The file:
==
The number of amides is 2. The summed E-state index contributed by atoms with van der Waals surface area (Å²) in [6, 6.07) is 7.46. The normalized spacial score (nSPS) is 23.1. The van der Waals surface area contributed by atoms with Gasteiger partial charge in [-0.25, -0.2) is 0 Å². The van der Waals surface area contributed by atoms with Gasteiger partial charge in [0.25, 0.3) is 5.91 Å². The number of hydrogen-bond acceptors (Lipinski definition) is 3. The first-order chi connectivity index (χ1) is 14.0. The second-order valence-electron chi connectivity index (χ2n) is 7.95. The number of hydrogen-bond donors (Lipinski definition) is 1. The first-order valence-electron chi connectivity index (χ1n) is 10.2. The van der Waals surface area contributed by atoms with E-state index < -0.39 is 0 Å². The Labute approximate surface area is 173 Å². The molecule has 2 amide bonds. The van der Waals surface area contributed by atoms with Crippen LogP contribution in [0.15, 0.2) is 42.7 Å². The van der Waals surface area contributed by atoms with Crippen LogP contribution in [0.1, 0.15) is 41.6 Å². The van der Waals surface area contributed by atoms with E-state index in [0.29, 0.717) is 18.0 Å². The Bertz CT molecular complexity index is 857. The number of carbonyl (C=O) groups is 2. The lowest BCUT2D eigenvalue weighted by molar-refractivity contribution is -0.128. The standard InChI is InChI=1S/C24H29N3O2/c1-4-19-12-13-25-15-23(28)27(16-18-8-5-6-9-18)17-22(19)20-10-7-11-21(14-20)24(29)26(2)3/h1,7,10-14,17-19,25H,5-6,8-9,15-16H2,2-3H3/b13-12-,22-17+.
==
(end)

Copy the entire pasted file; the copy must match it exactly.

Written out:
The number of amides is 2. The summed E-state index contributed by atoms with van der Waals surface area (Å²) in [6, 6.07) is 7.46. The normalized spacial score (nSPS) is 23.1. The van der Waals surface area contributed by atoms with Gasteiger partial charge in [-0.25, -0.2) is 0 Å². The van der Waals surface area contributed by atoms with Gasteiger partial charge in [0.25, 0.3) is 5.91 Å². The number of hydrogen-bond acceptors (Lipinski definition) is 3. The first-order chi connectivity index (χ1) is 14.0. The second-order valence-electron chi connectivity index (χ2n) is 7.95. The number of hydrogen-bond donors (Lipinski definition) is 1. The first-order valence-electron chi connectivity index (χ1n) is 10.2. The van der Waals surface area contributed by atoms with E-state index < -0.39 is 0 Å². The Labute approximate surface area is 173 Å². The molecule has 2 amide bonds. The van der Waals surface area contributed by atoms with Crippen LogP contribution in [0.15, 0.2) is 42.7 Å². The van der Waals surface area contributed by atoms with Crippen LogP contribution in [0.1, 0.15) is 41.6 Å². The van der Waals surface area contributed by atoms with E-state index in [0.29, 0.717) is 18.0 Å². The Bertz CT molecular complexity index is 857. The number of carbonyl (C=O) groups is 2. The lowest BCUT2D eigenvalue weighted by molar-refractivity contribution is -0.128. The standard InChI is InChI=1S/C24H29N3O2/c1-4-19-12-13-25-15-23(28)27(16-18-8-5-6-9-18)17-22(19)20-10-7-11-21(14-20)24(29)26(2)3/h1,7,10-14,17-19,25H,5-6,8-9,15-16H2,2-3H3/b13-12-,22-17+.